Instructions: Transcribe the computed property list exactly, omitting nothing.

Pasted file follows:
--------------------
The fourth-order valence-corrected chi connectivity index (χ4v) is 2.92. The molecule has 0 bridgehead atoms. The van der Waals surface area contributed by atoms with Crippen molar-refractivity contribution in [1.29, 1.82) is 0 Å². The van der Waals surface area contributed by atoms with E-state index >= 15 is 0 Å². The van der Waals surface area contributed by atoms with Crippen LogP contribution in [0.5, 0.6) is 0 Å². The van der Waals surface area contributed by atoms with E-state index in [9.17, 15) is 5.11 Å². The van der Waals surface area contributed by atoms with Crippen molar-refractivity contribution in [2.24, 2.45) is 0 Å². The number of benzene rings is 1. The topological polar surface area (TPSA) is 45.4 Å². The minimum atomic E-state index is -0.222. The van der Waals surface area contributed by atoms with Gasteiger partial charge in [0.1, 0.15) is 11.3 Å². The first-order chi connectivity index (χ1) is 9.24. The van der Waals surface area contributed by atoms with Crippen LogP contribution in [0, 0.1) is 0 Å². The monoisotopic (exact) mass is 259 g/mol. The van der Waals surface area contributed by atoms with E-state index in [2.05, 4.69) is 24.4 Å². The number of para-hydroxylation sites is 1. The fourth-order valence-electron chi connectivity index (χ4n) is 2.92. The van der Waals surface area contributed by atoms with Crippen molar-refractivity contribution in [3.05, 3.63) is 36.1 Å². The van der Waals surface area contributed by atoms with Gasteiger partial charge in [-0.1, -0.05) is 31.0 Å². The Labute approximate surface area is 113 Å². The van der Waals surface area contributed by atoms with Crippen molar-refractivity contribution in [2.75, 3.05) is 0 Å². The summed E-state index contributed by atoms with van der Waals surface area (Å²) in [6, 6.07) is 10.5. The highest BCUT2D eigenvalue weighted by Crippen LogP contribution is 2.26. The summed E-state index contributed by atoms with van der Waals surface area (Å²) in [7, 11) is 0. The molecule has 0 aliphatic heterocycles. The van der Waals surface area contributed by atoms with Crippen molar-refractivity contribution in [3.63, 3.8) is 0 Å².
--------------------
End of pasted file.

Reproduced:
The fourth-order valence-corrected chi connectivity index (χ4v) is 2.92. The molecule has 0 bridgehead atoms. The van der Waals surface area contributed by atoms with Crippen molar-refractivity contribution in [1.29, 1.82) is 0 Å². The van der Waals surface area contributed by atoms with E-state index >= 15 is 0 Å². The van der Waals surface area contributed by atoms with Crippen LogP contribution in [0.5, 0.6) is 0 Å². The van der Waals surface area contributed by atoms with E-state index in [9.17, 15) is 5.11 Å². The van der Waals surface area contributed by atoms with Crippen molar-refractivity contribution in [2.24, 2.45) is 0 Å². The number of benzene rings is 1. The topological polar surface area (TPSA) is 45.4 Å². The minimum atomic E-state index is -0.222. The van der Waals surface area contributed by atoms with Gasteiger partial charge in [0.1, 0.15) is 11.3 Å². The first-order chi connectivity index (χ1) is 9.24. The van der Waals surface area contributed by atoms with Crippen LogP contribution in [0, 0.1) is 0 Å². The monoisotopic (exact) mass is 259 g/mol. The van der Waals surface area contributed by atoms with E-state index in [2.05, 4.69) is 24.4 Å². The number of para-hydroxylation sites is 1. The fourth-order valence-electron chi connectivity index (χ4n) is 2.92. The van der Waals surface area contributed by atoms with Crippen molar-refractivity contribution in [3.05, 3.63) is 36.1 Å². The van der Waals surface area contributed by atoms with Gasteiger partial charge in [-0.1, -0.05) is 31.0 Å². The Labute approximate surface area is 113 Å². The van der Waals surface area contributed by atoms with Crippen molar-refractivity contribution in [2.75, 3.05) is 0 Å². The summed E-state index contributed by atoms with van der Waals surface area (Å²) in [6, 6.07) is 10.5. The highest BCUT2D eigenvalue weighted by Crippen LogP contribution is 2.26. The summed E-state index contributed by atoms with van der Waals surface area (Å²) in [7, 11) is 0. The molecule has 0 aliphatic heterocycles. The van der Waals surface area contributed by atoms with Crippen molar-refractivity contribution in [3.63, 3.8) is 0 Å².